Lose it to Gain it! Unlearning by Individuals and Relearning as a Team
Yeo R., Dopson S.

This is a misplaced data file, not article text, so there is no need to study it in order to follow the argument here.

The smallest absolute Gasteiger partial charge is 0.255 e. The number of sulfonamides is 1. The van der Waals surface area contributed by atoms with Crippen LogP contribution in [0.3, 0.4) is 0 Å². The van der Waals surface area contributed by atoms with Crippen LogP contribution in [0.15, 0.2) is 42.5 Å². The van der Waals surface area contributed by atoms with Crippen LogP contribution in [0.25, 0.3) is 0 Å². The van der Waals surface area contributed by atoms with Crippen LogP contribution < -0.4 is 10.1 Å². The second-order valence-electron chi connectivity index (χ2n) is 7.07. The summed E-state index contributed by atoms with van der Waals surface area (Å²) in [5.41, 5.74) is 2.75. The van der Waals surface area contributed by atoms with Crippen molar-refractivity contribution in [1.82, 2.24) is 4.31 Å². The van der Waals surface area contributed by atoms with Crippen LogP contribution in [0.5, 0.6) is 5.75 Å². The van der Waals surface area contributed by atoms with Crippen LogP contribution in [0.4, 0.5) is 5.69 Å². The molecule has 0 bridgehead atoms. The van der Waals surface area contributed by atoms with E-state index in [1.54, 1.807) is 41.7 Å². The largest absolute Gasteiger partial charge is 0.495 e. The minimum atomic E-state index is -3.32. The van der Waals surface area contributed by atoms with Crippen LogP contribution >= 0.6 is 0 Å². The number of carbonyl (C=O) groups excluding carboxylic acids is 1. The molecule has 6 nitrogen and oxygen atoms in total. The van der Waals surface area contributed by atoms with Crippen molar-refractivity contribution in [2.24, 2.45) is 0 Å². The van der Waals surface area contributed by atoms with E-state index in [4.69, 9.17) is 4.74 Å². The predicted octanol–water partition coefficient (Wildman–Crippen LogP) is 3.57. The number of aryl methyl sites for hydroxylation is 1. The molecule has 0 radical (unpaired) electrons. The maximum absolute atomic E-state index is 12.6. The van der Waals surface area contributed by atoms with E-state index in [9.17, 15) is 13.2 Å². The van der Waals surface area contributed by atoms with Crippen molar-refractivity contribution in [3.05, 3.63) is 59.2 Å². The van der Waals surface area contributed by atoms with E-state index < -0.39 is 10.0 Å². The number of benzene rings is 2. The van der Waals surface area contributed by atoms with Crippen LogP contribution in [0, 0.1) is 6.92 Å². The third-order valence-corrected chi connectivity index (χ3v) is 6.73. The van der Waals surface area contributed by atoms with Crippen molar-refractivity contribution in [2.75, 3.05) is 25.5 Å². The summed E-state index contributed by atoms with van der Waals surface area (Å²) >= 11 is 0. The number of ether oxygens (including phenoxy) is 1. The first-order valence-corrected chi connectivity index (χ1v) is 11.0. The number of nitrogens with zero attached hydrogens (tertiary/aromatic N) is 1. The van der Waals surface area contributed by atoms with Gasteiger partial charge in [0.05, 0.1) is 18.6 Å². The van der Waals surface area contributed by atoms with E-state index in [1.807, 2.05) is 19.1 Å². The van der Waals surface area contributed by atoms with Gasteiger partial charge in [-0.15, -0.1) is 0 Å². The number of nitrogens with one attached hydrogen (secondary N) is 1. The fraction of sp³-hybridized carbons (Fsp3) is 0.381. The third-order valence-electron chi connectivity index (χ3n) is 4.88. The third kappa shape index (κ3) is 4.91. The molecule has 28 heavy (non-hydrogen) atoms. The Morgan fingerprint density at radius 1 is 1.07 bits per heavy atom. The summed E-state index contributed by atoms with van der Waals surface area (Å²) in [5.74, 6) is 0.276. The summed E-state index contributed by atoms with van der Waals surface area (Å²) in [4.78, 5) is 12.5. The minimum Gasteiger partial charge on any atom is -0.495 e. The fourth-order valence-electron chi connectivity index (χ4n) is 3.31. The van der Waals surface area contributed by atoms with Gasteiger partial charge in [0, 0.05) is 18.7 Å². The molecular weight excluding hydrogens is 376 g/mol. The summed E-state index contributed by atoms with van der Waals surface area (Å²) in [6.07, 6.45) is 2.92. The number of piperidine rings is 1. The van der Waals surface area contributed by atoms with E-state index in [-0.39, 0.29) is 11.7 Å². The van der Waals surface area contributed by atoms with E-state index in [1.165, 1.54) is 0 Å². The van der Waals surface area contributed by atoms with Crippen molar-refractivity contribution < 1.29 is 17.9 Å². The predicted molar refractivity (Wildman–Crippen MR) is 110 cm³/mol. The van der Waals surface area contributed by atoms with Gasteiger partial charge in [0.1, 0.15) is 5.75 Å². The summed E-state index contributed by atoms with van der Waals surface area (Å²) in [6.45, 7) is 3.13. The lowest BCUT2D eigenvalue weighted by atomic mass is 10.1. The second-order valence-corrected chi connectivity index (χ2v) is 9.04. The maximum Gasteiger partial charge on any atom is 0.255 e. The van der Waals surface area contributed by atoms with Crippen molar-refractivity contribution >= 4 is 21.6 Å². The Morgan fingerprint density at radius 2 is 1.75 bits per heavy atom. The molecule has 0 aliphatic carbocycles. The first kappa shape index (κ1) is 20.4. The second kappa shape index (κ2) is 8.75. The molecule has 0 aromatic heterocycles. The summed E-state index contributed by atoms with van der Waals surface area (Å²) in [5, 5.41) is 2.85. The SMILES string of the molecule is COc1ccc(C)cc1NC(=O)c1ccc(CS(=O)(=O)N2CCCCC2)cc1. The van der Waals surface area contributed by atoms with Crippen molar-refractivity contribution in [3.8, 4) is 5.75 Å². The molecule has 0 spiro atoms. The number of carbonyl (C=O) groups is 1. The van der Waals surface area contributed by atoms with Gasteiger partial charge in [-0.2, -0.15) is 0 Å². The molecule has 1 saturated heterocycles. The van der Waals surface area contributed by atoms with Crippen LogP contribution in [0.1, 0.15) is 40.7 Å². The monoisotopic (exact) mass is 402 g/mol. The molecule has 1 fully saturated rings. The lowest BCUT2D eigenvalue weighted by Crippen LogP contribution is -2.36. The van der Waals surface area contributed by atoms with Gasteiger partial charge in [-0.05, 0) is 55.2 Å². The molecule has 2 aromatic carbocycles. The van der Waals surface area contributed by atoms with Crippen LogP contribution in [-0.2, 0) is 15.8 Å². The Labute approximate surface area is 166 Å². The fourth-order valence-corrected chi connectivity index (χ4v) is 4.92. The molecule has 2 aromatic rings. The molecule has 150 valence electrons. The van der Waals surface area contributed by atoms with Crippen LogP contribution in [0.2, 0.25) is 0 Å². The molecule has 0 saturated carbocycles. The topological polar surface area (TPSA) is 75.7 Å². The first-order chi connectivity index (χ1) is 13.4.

The chapter explores team learning from a problem-oriented knowledge utilization perspective. Based on a framework of knowledge sharing and experimentation implemented in a large multinational organization in Saudi Arabia, this chapter offers several managerial implications for implementing learning-oriented change processes in teams. Through a qualitative case design, the in-depth study led to several important findings. First, knowledge sharing as a “holding” space—or “pause and think”—encourages individuals to engage in meaningful dialogue, and in constructive and reflective inquiry into complex work challenges. Second, “wicked” problems, as the focus of knowledge coproduction, serve as boundary “objects” that facilitate deeper inquiry into contexts and paradigms, promoting self-transcendence. Third, both negative and positive feedback could trigger unlearning at the team level in different ways, influencing the extent to which team members externalize and internalize knowledge. Through unlearning and relearning, tacit and explicit knowledge interact to produce path-creating ideas and action strategies as team members engage in sensemaking and experimentation—or “test and act.”